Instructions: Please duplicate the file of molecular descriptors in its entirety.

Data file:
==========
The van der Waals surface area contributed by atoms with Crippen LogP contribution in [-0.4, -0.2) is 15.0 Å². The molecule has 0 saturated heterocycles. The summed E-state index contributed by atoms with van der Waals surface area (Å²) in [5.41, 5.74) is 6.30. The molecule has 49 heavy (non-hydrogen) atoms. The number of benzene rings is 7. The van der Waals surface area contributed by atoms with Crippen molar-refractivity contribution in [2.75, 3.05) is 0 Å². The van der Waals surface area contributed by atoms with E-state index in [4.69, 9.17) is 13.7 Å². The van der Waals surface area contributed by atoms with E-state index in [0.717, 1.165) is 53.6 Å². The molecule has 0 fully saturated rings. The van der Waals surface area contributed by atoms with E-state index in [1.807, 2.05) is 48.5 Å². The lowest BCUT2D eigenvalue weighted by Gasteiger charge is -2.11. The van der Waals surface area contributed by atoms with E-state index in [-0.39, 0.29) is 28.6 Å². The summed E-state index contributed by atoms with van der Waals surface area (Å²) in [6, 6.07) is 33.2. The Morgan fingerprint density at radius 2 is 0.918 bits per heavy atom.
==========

The van der Waals surface area contributed by atoms with Crippen LogP contribution in [-0.4, -0.2) is 15.0 Å². The molecule has 0 saturated heterocycles. The summed E-state index contributed by atoms with van der Waals surface area (Å²) in [5.41, 5.74) is 6.30. The molecule has 49 heavy (non-hydrogen) atoms. The number of benzene rings is 7. The van der Waals surface area contributed by atoms with Crippen molar-refractivity contribution in [2.75, 3.05) is 0 Å². The van der Waals surface area contributed by atoms with E-state index in [4.69, 9.17) is 13.7 Å². The van der Waals surface area contributed by atoms with E-state index in [0.717, 1.165) is 53.6 Å². The molecule has 0 fully saturated rings. The van der Waals surface area contributed by atoms with E-state index in [1.807, 2.05) is 48.5 Å². The lowest BCUT2D eigenvalue weighted by Gasteiger charge is -2.11. The van der Waals surface area contributed by atoms with E-state index in [-0.39, 0.29) is 28.6 Å². The summed E-state index contributed by atoms with van der Waals surface area (Å²) in [6, 6.07) is 33.2. The Morgan fingerprint density at radius 2 is 0.918 bits per heavy atom.